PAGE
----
What I have heard about Ireland is they have a really bad housing crisis, even worse than the Uk. The young just simply cannot afford to rent, or buy, and whole swathes of housing are private bought and the ‘landlords’ charge huge sums for rent, unaffordable to most people, so surely that would be far less disposable income, which in turn is not great for a healthy economy. Not sure about their homelessness stats but it’s probably not good. A real shame, Ireland should be a success story, it should be thriving for the good of the people.

    Liked by 1 person

    1. Economics is taught in schools, at least to a greater extent than it was for those of us born shortly after World War II.

      A major problem with the teaching of economics, particularly to undergraduates is that it has been based substantially on a paradigm devised in the lat 1940s and early 1950s. This but one paradigm and is based on many assumptions some of which are rather tenuous, but which seek fallaciously to place economics on a similar footing to the natural sciences and to portray it as ‘natural’ in the sense that Biology, Chemistry or Physics are.

      This is a political choice to establish neoliberal monetarist theories as a law of nature rather than a human construct. Hence we get platitudes like ‘you can’t buck the market’. This is to exclude alternative paradigms, such as derive from socialist, communitarian, collaborative, distributive ideas.

      Economics as presented in the main stream media is to reinforce the propaganda of the market.

      Yes, economics should be taught in schools, but according to more widely based and alternative paradigms.

      Liked by 2 people

  2. Had thought on commenting earlier on the Ireland comparative, George covered it very much better than I and so much more…

    To “The reason Ireland may put the surplus into a Sovereign Wealth Fund is that it knows other countries are fed up with it facilitating tax avoidance on an industrial scale and will eventually find a way of putting a stop to it” I’d add the political discomfort of the Irish electorate questioning where all this “wealth” is going when life is getting increasingly expensive…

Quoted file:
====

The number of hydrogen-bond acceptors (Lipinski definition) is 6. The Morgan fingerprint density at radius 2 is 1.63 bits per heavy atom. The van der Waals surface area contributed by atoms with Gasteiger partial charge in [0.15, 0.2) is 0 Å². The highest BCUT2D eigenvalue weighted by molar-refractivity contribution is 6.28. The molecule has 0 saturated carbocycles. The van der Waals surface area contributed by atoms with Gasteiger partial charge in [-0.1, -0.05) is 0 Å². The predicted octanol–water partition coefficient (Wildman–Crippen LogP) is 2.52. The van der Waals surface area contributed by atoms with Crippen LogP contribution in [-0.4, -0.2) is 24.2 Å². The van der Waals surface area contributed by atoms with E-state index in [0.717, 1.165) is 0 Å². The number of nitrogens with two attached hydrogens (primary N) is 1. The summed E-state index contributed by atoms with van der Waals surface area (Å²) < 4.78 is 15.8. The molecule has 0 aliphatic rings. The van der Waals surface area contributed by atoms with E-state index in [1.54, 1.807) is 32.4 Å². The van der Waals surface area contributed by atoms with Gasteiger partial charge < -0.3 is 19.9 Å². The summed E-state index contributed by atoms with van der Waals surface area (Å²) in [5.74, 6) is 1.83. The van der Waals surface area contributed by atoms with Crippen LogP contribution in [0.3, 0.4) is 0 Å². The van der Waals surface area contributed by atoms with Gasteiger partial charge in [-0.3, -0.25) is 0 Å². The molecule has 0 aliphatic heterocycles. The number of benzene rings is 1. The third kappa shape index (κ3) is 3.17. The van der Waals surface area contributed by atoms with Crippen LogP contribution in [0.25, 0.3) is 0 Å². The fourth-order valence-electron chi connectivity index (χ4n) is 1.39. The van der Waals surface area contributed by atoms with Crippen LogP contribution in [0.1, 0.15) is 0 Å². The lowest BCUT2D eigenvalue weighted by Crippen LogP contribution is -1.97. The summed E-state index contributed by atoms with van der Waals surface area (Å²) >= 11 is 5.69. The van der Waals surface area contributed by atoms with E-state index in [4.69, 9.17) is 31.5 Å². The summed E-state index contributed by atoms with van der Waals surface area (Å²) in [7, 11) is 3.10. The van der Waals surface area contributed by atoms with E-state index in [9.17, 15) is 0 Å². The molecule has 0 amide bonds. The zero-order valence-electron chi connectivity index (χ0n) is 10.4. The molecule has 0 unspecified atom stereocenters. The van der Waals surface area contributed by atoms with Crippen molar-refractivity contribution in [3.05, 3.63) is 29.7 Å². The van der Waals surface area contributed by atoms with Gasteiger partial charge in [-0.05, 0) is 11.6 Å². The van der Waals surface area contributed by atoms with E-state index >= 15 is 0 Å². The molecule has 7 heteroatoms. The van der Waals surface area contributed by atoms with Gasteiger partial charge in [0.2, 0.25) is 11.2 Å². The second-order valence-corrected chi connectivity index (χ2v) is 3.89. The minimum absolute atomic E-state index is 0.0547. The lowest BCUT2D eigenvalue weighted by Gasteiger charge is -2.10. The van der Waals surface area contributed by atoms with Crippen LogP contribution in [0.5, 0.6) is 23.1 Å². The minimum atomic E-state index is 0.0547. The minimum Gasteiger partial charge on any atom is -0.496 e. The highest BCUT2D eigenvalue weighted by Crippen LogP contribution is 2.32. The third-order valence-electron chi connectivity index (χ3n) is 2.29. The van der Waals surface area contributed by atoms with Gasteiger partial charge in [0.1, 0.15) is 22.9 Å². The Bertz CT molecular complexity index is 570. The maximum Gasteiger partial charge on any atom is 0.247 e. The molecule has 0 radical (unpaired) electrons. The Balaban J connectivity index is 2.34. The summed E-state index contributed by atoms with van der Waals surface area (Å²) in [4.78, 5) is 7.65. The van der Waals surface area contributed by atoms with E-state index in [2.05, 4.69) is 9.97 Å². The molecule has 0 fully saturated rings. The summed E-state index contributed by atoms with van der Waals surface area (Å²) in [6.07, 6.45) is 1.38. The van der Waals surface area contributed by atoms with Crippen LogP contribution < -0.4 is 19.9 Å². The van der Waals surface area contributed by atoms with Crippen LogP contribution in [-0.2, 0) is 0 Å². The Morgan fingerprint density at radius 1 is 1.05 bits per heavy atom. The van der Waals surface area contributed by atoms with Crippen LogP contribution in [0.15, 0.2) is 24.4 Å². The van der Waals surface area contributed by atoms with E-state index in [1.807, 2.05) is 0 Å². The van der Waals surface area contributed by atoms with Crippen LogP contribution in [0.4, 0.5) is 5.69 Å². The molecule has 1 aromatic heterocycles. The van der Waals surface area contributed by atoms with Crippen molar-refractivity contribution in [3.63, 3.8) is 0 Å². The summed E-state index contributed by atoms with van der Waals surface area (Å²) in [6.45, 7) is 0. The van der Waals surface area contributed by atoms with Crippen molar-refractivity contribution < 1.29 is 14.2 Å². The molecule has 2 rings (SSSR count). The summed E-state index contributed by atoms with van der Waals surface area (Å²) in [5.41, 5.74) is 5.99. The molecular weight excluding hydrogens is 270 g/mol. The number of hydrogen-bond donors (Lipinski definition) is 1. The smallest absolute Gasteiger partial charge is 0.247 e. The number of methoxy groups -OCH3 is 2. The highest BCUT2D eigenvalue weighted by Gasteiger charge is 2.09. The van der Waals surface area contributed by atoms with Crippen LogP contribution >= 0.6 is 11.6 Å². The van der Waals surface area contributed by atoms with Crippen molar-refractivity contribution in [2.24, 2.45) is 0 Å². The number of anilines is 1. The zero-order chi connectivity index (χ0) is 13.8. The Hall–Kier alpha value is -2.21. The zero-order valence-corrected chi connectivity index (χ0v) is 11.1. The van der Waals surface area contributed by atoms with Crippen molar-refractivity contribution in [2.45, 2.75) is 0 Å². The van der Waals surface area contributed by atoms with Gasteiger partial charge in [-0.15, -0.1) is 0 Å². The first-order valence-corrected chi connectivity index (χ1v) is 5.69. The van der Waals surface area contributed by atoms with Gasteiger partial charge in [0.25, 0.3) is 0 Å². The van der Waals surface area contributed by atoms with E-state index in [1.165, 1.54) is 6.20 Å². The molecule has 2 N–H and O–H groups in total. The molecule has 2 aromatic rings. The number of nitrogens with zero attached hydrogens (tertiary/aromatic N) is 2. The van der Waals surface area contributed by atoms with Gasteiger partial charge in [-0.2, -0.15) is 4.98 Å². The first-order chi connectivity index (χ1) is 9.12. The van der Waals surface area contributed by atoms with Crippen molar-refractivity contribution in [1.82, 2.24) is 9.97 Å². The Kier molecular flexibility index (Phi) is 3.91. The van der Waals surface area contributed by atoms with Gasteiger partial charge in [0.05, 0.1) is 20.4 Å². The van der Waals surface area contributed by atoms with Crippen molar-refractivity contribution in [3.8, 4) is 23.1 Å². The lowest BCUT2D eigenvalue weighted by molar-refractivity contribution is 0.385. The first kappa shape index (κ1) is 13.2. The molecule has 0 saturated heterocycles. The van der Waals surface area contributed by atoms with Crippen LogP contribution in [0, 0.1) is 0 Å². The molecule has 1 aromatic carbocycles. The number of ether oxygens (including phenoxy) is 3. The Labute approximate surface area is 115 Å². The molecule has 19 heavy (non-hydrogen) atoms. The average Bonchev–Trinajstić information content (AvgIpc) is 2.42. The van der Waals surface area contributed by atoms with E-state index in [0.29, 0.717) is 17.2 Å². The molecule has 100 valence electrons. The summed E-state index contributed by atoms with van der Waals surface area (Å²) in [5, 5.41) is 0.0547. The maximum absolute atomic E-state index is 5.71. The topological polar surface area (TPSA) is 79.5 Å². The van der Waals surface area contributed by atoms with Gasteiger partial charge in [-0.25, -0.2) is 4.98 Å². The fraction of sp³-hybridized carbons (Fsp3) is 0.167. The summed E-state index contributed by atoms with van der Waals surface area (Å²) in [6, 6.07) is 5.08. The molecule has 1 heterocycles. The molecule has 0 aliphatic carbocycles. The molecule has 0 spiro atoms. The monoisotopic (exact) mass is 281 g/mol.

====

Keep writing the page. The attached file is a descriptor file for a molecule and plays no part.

Whereas I agree on the Agency the Oireachtas enjoys, let’s be in no doubt politicians in Ireland are fearful of their electorate unlike any in the UK, and the reasons aren’t difficult to pinpoint
    – The Irish ‘free’ press is widely read and discussed everywhere in Ireland – It is not the plaything of the Murdochs of this world (not that they haven’t tried), and as for the Sarah Smith/James Cook/GBN version of “news”, they’d last barely last a day before being pilloried in a skit on radio or TV – Ask Bertie Ahern on his “spitting image” experience of “in-facta” on Irish radio skits, they crucified him.
    Can you imagine “Team Sunak” ‘allowing’ that degree of exposure ?

    When politicians control the media you get Glenn Campbell’s “opinions”, rather the “News where you are..” per James Robertson.

    In summary, the Irish are better informed by their media, how Scots get there is a good question, one which BiS are attempting to address with some success.

    Excellent post.

    Liked by 1 person

Leave a Reply

Fill in your details below or click an icon to log in: Logo

You are commenting using your account. Log Out /  Change )

Facebook photo

You are commenting using your Facebook account. Log Out /  Change )

Connecting to %s

This site uses Akismet to reduce spam. Learn how your comment data is processed.